A former nursing assistant employed by Montgomery County who claims she was terminated last spring in retaliation for using federally approved family and medical leave has filed a lawsuit against the county government.
Amy Medley, who resides in Pottstown, Pa., claims in her federal complaint that her termination in late April 2011 violated the federal Family and Medical Leave Act.
The lawsuit, which was filed April 16 at the U.S. District Court for the Eastern District of Pennsylvania by Downingtown, Pa. attorney Edward C. Sweeney, alleges that she was fired the day after she informed a county human resources representative that she was planning to file a grievance against her employer in response to her being written up for her intermittent absences.
Medley has a son who suffers from Asperger’s Syndrome, developmental delay and anxiety disorder, all considered serious health conditions under the federal Family and Medical Leave Act, according to the complaint.
The suit states that Medley requested intermittent leave under the FMLA, which she was specifically told she qualified for, in order to deal with her son’s health issues.
Medley was told she would be eligible for “family care” leave of absence after continuous employment of three months.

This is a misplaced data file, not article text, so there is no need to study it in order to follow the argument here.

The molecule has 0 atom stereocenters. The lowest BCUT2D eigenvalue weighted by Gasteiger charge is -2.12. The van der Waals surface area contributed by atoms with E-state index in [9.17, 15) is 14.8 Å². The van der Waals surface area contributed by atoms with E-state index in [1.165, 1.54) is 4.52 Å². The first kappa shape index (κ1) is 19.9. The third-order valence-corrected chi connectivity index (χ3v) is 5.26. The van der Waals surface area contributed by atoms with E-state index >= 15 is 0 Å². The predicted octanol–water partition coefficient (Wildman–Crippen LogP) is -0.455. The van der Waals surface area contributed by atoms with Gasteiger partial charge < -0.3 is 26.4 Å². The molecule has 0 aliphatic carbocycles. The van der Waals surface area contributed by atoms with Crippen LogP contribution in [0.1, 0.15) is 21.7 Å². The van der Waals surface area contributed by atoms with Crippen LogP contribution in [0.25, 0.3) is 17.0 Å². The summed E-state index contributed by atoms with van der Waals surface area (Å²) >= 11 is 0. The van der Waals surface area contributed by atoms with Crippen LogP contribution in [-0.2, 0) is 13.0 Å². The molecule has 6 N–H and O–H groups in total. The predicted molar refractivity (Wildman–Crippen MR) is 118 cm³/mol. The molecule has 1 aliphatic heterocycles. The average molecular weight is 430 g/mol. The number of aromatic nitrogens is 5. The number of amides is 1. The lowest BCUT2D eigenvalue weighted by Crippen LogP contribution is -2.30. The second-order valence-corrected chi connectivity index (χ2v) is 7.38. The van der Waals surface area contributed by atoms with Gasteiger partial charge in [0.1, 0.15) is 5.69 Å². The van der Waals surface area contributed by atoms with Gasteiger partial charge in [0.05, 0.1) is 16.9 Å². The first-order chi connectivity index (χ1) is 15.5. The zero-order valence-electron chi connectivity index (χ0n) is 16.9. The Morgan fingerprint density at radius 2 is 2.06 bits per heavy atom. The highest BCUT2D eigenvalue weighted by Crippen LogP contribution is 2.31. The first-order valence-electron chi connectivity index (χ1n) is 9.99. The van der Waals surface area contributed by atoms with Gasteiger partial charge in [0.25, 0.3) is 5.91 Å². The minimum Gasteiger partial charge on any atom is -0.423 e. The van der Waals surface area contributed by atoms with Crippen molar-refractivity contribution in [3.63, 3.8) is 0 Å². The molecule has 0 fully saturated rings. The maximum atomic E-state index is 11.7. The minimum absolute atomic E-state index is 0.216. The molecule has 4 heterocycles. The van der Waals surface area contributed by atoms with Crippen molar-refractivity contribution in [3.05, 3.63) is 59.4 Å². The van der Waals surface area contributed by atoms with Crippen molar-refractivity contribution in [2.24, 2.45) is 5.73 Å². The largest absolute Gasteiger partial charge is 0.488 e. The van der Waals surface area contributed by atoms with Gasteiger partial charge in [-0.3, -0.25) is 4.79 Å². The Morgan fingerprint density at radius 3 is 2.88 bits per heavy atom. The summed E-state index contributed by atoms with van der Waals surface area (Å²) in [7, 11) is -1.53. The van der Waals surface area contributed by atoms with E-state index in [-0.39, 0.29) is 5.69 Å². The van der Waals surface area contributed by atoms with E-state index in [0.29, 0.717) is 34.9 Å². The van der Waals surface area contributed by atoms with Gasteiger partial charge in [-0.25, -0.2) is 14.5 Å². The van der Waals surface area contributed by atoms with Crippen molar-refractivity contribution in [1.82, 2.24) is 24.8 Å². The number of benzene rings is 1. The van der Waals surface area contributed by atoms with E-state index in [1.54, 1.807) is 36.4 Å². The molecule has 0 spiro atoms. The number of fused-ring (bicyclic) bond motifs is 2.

Nevertheless, the suit claims, she was fired on April 20, 2011 for exercising her FMLA leave three days prior.
The complaint alleges that the county violated the FMLA by interfering with Medley’s leave by giving her incorrect information about her leave eligibility under the FMLA and the county’s own absence policy.
“Defendant without good faith and without reasonable grounds for believing that it did not violate the FMLA took adverse actions against Plaintiff, including termination, retaliating against her by giving her ‘points’ for absence, and retaliating against her when it found out she might file a formal leave-related grievance,” the lawsuit states.
The lawsuit contains counts of discrimination and interference with employee’s ability to meaningfully exercise her right to leave.
As a result of her termination, Medley has suffered lost wages, benefits and other privileges of employment, pain and suffering, humiliation, embarrassment, inconvenience, loss of life’s pleasures and other non-pecuniary losses.
The lawsuit further alleges that Medley would have modified her conduct and dealt with her son’s condition in ways other than taking leave had she known that her employer “would count as adverse incidents her intermittent taking of leave, and thus, detrimentally relied on employer’s representations.”
Medley seeks lost wages and benefits, liquidated damages, unspecified compensatory damages, attorney’s fees and other equitable relief.
A jury trial has been demanded.
The federal case number is 2:12-cv-01995-JP.